New Report Provides Data on Foundation Diversity
Noting that efforts to mobilize leadership are underway through the Diversity in Philanthropy Project, the Council on Foundations and regional associations of grantmakers in California, Massachusetts, Michigan and New York, the authors also recommend the following strategies:
* Increase advocacy, outreach and peer support by networks of foundation leaders grappling with improving effectiveness and responsiveness in the face of rapidly changing demographics.
* Collaborate with emerging donor communities to connect leadership among diverse communities with the larger institutional philanthropy field.
* Improve and expand existing programs that increase the pool of diverse candidates for staff and board positions, support institutional efforts to include diverse voices in all aspects of their work, or efforts to reach out to disadvantaged and vulnerable communities across all program areas.
* Promote field impact through coordinated multiprogram strategies to leverage resources focusing on increasing diversity and inclusiveness, particularly at regional levels.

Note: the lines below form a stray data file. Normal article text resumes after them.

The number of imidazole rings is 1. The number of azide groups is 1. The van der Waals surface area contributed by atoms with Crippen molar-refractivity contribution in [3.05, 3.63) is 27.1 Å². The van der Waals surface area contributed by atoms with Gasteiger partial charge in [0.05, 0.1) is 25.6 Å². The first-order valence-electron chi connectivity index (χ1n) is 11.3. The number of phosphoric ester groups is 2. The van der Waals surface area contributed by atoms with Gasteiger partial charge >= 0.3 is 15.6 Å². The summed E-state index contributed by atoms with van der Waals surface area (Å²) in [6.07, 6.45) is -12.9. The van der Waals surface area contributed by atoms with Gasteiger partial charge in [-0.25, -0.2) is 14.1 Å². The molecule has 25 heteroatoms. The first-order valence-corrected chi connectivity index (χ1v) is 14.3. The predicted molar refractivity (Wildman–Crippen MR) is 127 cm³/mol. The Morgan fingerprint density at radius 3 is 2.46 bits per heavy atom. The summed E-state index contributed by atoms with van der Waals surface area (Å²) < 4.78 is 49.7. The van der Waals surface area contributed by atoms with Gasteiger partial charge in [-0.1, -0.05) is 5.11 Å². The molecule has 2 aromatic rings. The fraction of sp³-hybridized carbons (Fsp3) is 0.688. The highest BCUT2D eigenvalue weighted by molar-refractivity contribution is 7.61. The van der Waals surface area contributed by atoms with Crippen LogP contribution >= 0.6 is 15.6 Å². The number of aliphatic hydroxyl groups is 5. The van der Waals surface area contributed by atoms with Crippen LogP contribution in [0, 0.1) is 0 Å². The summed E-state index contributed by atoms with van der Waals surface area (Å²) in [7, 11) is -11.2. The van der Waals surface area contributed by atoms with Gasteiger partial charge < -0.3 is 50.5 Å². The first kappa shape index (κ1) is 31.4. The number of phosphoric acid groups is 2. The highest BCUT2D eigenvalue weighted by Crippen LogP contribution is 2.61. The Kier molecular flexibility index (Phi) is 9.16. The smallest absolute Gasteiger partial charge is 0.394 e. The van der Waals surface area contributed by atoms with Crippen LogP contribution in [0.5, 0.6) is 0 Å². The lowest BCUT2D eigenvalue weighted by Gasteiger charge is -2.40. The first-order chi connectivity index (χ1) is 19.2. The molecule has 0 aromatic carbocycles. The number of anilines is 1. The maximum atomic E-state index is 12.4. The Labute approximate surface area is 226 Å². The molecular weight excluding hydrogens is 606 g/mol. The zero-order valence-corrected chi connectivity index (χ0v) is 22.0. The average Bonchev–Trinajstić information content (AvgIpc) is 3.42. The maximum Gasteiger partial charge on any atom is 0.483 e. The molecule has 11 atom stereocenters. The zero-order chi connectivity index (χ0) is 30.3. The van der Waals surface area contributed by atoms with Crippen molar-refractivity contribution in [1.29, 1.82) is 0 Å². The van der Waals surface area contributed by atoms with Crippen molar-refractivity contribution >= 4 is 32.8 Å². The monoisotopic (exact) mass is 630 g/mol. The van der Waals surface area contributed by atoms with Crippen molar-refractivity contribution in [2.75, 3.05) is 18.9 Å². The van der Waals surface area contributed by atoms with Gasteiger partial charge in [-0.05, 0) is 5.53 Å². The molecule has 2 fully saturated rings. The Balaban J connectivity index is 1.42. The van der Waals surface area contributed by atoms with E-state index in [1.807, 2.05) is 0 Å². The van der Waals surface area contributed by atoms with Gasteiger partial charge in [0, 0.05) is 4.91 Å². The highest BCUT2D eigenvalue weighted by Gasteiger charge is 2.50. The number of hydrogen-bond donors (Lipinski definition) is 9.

* Increase research on trends in staffing, board composition and grantmaking so foundations have data to establish benchmarks and monitor progress.
“Philanthropy in a Changing Society: Achieving Effectiveness through Diversity” is available at no cost by contacting firstname.lastname@example.org. A PDF can also be downloaded from www.rockpa.org/ideas_and_perspectives/publications.
About Rockefeller Philanthropy Advisors
Rockefeller Philanthropy Advisors (www.rockpa.org) is an independent, nonprofit service that develops and manages thoughtful, effective giving programs for individuals, families, foundations and trusts. Rockefeller Philanthropy Advisors advises on more than $200 million in annual giving in 60 countries. Headquartered in New York City with offices in San Francisco and Los Angeles, the organization was originally developed as the private philanthropy service of the Rockefeller family and traces its antecedents to John D. Rockefeller, Sr., who in 1891 began to professionally manage philanthropy “as if it were a business.”
 Analyses include grants of $10,000 or more, as reviewed since 1989, and grants of all amounts examined prior to 1989.